11. 11. Human Life • Opposing Abortion, Euthanasia, and the Death Penalty • Genocide, torture, targeting of noncombatants in war or terrorism • Concern with Biotechnology: specifically the cloning and destruction of human embryos • Promoting Peace and the avoidance of war, concern about the preventive use of military force, Disarmament
    12. 12.  Definition of Marriage Policies to strengthen the Family: services, taxes, work/wages, i mmigration (family reunification) Protection of children: human trafficking, contraceptive mandates, Education: Right to choose a school Media impact: offensive material and violenceFamily Life
    13. 13. Social Justice  Dignity of Work: Employment growth, just wages, unjust discrimination, right to organize, economic freedom.  Human Services: Poverty reduction programs, Tax Credits, Social Security, Affordable Housing, Affordable and Accessible Healthcare, Food security (eg. food stamps), Circle of Protection Campaign  Comprehensive Immigration Reform, Dream Act  Criminal Justice system reform  Ecological concerns: sustainable agriculture, global climate change  Discrimination
    14. 14. Global SolidarityAlleviate Global Poverty Increased development aid, equitable trade policies, debt reliefDefend Human Rights Religious Liberty End the use of tortureSupport UN programs and reforms tostrengthen international bodies and law.Provide Refugee AsylumInternational leadership In addressing regional conflicts Peaceful solution for the Israeli-Palestinian conflictRespond to the Human Consequences of War inIraq and Afghanistan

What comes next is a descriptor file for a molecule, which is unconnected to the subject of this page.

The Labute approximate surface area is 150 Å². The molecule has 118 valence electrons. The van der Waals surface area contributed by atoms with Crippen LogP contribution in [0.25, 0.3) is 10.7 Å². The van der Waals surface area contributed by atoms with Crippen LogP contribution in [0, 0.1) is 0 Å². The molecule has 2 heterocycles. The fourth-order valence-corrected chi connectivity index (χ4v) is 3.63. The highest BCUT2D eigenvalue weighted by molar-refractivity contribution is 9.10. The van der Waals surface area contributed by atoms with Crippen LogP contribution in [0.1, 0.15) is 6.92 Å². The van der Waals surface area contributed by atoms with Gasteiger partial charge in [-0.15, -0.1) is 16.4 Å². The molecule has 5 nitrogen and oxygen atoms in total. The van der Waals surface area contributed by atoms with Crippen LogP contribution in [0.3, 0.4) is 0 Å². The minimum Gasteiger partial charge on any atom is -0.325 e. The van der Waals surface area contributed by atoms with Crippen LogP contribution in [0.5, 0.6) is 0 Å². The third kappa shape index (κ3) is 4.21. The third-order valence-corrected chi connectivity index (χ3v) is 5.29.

15. 15. Do’s and Don’ts For Parishes PLEASE DO NOT…!!!   PLEASE DO…!!!  Endorse/oppose Political  Endorse/oppose Legislation and Candidates Referendum  Homilies/Bulletin inserts regarding  Homilies/Bulletin inserts on moral specific candidates issues  Distribute partisan or candidate  Provide educational material on rating material on Church property public policy issues  Arrange Groups to work for a  Organize Prayer services/vigils or candidate Novenas encouraging Faithful  Fund or support Candidates, PACs Citizenship. or Party  Encourage local legislative district  Invite Candidates to address your meetings with their elected official to Church sponsored group or host advocate on issues and legislation political meetings on Church  Encourage letter-writing/emails or Property phone calls with elected officials  Conduct partisan voter registration regarding issues and legislation  Share parish mailing lists to political  Conduct a nonpartisan voter parties or campaigns registration drive on Church property